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Monday, 8 March 2010

Horse sense

Role-playing gamers have a tendency to offend (and I speak as a sometime guilty party) against the laws of reality. Magic? Well, that, obviously. But I'm really thinking of the way players get their model of the world from movies and books. "I swing on the rope, let go and let momentum carry me onto the balcony." Actually, mate, you'd plummet like a sack of flour. The acrobatic skills you're envisaging belong to a cartoon mouse, not a human being.

But, okay, maybe that one gets a pass. Characters in RPGs are supposed to be adventurers with Olympic-level athletic prowess. But how about the gamers who think they can swim (or indeed do anything other than drown) in full plate armour? Or the guy in one of my games who put a warning shot over his opponent's head with a crossbow, the only effect being to alert him to the fact that the crossbow was no longer loaded?

Whether you care about such things in your games is up to you. I happen to think that one of the fun things about role-playing is the way a campaign can spur you to find out the facts about everything from economics to nutrition. And, just like in a novel, having to work around the constraints set by reality leads to the best story outcomes. This is why role-playing stimulates such full and interesting fan activity, with lots of people chipping in with their diverse expertise and helping to flesh out the world. And while I'm on the subject of fandom, incidentally, let me just point you in the direction of Ordo Draconis, the DW fanzine, issue #2 just out; and my own Eye of All-Seeing Wonder, the Tekumel fanzine, available here.

Tekumel is one of the very few fantasy worlds that doesn't have horses. And yet for all the importance of horses in most campaigns, gamers (who typically are more at home in an Aeron chair than a saddle) have little grasp of what the beasties are like. Most seem to think of a horse as being like a kind of all-terrain bike that runs on hay and answers to whistled commands like a sheepdog. My wife Roz, author of the Nail Your Novel creative writing blog, has a horse, and she loses no opportunity to set me and my gaming friends straight on all our equine misconceptions. And now she's gone as far as to write an article on the use of horses in role-playing games. It's over on the Dragon Warriors Wiki. Hi ho, Silver.


  1. One of my players, an Ervian (from Erevorn) noble, killed his horses and ate them (as there was a food shortage in his troup...)

  2. I think the typical Erewornian noble would more likely roast a peasant so that his horse didn't go hungry :) Certainly my Elleslandic knight Sir Lazarus would put the wellbeing of his horse, Yggdrasil, ahead of most of the other player-characters.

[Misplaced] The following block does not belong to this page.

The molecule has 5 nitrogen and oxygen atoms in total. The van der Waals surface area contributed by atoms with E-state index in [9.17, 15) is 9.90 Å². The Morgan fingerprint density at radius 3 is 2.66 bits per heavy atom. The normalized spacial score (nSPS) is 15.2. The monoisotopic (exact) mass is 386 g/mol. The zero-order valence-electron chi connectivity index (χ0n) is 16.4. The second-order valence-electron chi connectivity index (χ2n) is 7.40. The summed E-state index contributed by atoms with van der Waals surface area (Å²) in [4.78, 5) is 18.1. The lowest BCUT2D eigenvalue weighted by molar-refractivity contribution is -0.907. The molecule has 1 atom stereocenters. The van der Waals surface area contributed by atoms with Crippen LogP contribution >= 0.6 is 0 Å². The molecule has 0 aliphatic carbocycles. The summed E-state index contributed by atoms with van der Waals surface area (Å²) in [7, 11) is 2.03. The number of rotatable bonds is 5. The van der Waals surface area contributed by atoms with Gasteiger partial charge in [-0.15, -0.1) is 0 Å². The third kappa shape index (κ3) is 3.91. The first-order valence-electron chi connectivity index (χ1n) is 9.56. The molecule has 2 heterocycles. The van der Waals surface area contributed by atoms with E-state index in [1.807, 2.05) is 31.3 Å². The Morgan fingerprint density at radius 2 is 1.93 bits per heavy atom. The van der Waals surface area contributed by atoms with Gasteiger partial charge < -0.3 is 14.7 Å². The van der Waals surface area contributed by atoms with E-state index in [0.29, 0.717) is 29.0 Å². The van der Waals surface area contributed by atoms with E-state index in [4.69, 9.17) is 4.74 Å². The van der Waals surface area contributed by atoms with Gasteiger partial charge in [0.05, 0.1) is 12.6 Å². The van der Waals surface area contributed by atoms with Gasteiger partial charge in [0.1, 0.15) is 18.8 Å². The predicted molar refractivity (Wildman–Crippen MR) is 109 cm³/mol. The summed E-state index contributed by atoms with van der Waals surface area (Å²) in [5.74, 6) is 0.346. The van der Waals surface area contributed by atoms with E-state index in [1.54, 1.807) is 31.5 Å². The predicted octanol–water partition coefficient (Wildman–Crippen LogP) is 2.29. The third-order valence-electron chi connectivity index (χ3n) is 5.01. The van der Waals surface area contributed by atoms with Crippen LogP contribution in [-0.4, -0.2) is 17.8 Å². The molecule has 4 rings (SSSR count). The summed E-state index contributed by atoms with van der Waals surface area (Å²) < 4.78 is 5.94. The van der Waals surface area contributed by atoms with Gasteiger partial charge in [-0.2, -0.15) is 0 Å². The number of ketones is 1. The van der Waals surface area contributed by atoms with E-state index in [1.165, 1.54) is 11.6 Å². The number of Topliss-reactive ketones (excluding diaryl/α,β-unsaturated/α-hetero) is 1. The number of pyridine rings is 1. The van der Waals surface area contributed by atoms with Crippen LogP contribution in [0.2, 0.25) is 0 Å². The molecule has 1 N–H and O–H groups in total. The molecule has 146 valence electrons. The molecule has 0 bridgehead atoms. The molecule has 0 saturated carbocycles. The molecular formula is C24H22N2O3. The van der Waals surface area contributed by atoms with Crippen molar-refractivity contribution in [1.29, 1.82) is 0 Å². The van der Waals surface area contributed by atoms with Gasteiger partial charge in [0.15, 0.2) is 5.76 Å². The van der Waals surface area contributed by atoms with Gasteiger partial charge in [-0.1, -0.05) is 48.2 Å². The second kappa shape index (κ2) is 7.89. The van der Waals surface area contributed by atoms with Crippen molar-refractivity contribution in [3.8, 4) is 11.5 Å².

3. Hi, Dave, its Mike again. I was wondering which role playing games you would recommend and/or would play yourself, as there is quite an array of various games and game systems. I have never actually played a multiplayer rpg and your blog has certainly piqued my interest. I would hope that you would go down in history of one of the greatest writers of my generation, i'm 22, by the way. One other thing, once you finish the Fabled Lands series of books, do you think you could republish Blood Sword, The Way Of The Ninja, and other series as well? I have never even seen any copies of those, although I missed my chance to purchase Over The Blood-Dark Sea.

  4. Hi Mike - well, don't you say the nicest things :) We certainly plan to get both Blood Sword and Way of the Tiger available again if we can. Also Jamie's Falcon books, of course, and the Virtual Reality and Golden Dragon books that I wrote with Mark Smith and Oliver Johnson respectively. Any news, we'll have it here first.

    I play a modified version of GURPS that we call 7URPS (because we have 7 attributes instead of the basic 4). I certainly recommend GURPS as the most versatile system. Others are good, but they're usually designed for one specific setting. And Jamie and I are at work on the Fabled Lands RPG system. That could be ready in ver1.0 later this year, hopefully, but it's always hard to know when we'll get the time to work on it.

  5. Do you have a link to GURPS material or maybe you could post it on the sidebar? What I said before is totally true. You and Jamie made Fabled Lands come to life with descriptions of the sights and sounds, the plant life/foliage, and things like that. I'd certain review any products you release in a magazine, as i'm working on become a freelance writer for a couple of magazines here in the US. It seems to me that many great products such as the Sorcery series which I have also never played but heard great things about, have only been released in the United Kingdom. I seem to be one of the few people I know who actually reads anything these days. You might call me a Fabled Lands addict :') I have found a couple of Terry Pratchett's Discworld novels in my local thrift shop and was wondering what novels interest you.

  6. I'm a big fan of Jack Vance, especially the Dying Earth books. I also enjoy the work of Tim Powers - he wrote On Stranger Tides, which Disney have optioned for the next PotC movie, but his best is The Anubis Gates. Susanna Clarke's fantasy novel Jonathan Strange & Mr Norrell is brilliant but not to everybody's taste. Also Oliver Johnson's trilogy beginning with The Forging of the Shadows. And there's some great stuff written for kids that's worth checking out, like Marcus Sedgwick's Blood Red Snow White and The Kiss of Death.

    Outside fantasy I recommend: Robert Harris (Enigma, The Ghost), Donna Tartt (The Secret History), Iain Banks (The Wasp Factory).

    You can find pretty much everything for GURPS here including GURPS Lite as a free download. At some point I'll do a post about our 7URPS house rules too.